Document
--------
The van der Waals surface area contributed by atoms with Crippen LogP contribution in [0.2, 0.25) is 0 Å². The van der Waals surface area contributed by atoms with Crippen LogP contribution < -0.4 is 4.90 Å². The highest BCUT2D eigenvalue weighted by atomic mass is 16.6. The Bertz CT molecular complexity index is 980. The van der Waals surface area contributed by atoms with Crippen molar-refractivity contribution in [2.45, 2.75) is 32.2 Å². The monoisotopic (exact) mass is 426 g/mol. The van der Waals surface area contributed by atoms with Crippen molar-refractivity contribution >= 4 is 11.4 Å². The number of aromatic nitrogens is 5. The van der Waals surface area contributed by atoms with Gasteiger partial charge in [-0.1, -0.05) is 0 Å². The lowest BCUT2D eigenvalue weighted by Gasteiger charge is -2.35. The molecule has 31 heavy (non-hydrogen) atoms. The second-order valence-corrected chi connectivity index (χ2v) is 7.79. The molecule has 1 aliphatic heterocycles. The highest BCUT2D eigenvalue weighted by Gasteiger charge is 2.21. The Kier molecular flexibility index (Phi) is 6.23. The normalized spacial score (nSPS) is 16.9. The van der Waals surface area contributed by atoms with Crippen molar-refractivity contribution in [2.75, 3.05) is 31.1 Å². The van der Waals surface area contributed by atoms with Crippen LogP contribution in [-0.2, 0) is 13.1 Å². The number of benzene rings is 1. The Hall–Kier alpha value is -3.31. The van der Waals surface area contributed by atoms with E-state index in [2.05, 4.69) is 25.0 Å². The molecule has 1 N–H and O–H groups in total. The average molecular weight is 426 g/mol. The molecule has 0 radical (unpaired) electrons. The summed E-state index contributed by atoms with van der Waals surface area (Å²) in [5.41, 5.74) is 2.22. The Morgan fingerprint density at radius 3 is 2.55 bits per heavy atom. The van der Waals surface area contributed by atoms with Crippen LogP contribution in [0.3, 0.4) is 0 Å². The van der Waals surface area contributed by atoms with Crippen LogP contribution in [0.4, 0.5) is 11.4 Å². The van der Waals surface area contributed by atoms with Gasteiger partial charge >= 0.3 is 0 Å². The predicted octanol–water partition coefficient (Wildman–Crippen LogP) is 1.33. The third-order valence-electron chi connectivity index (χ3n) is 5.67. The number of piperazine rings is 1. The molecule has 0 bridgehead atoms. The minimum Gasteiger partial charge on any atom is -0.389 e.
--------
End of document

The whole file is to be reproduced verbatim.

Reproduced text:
The van der Waals surface area contributed by atoms with Crippen LogP contribution in [0.2, 0.25) is 0 Å². The van der Waals surface area contributed by atoms with Crippen LogP contribution < -0.4 is 4.90 Å². The highest BCUT2D eigenvalue weighted by atomic mass is 16.6. The Bertz CT molecular complexity index is 980. The van der Waals surface area contributed by atoms with Crippen molar-refractivity contribution in [2.45, 2.75) is 32.2 Å². The monoisotopic (exact) mass is 426 g/mol. The van der Waals surface area contributed by atoms with Crippen molar-refractivity contribution >= 4 is 11.4 Å². The number of aromatic nitrogens is 5. The van der Waals surface area contributed by atoms with Gasteiger partial charge in [-0.1, -0.05) is 0 Å². The lowest BCUT2D eigenvalue weighted by Gasteiger charge is -2.35. The molecule has 31 heavy (non-hydrogen) atoms. The second-order valence-corrected chi connectivity index (χ2v) is 7.79. The molecule has 1 aliphatic heterocycles. The highest BCUT2D eigenvalue weighted by Gasteiger charge is 2.21. The Kier molecular flexibility index (Phi) is 6.23. The normalized spacial score (nSPS) is 16.9. The van der Waals surface area contributed by atoms with Crippen molar-refractivity contribution in [2.75, 3.05) is 31.1 Å². The van der Waals surface area contributed by atoms with Crippen LogP contribution in [-0.2, 0) is 13.1 Å². The number of benzene rings is 1. The Hall–Kier alpha value is -3.31. The van der Waals surface area contributed by atoms with E-state index in [2.05, 4.69) is 25.0 Å². The molecule has 1 N–H and O–H groups in total. The average molecular weight is 426 g/mol. The molecule has 0 radical (unpaired) electrons. The summed E-state index contributed by atoms with van der Waals surface area (Å²) in [5.41, 5.74) is 2.22. The Morgan fingerprint density at radius 3 is 2.55 bits per heavy atom. The van der Waals surface area contributed by atoms with Crippen LogP contribution in [0.3, 0.4) is 0 Å². The van der Waals surface area contributed by atoms with Crippen LogP contribution in [0.4, 0.5) is 11.4 Å². The van der Waals surface area contributed by atoms with Gasteiger partial charge >= 0.3 is 0 Å². The predicted octanol–water partition coefficient (Wildman–Crippen LogP) is 1.33. The third-order valence-electron chi connectivity index (χ3n) is 5.67. The number of piperazine rings is 1. The molecule has 0 bridgehead atoms. The minimum Gasteiger partial charge on any atom is -0.389 e.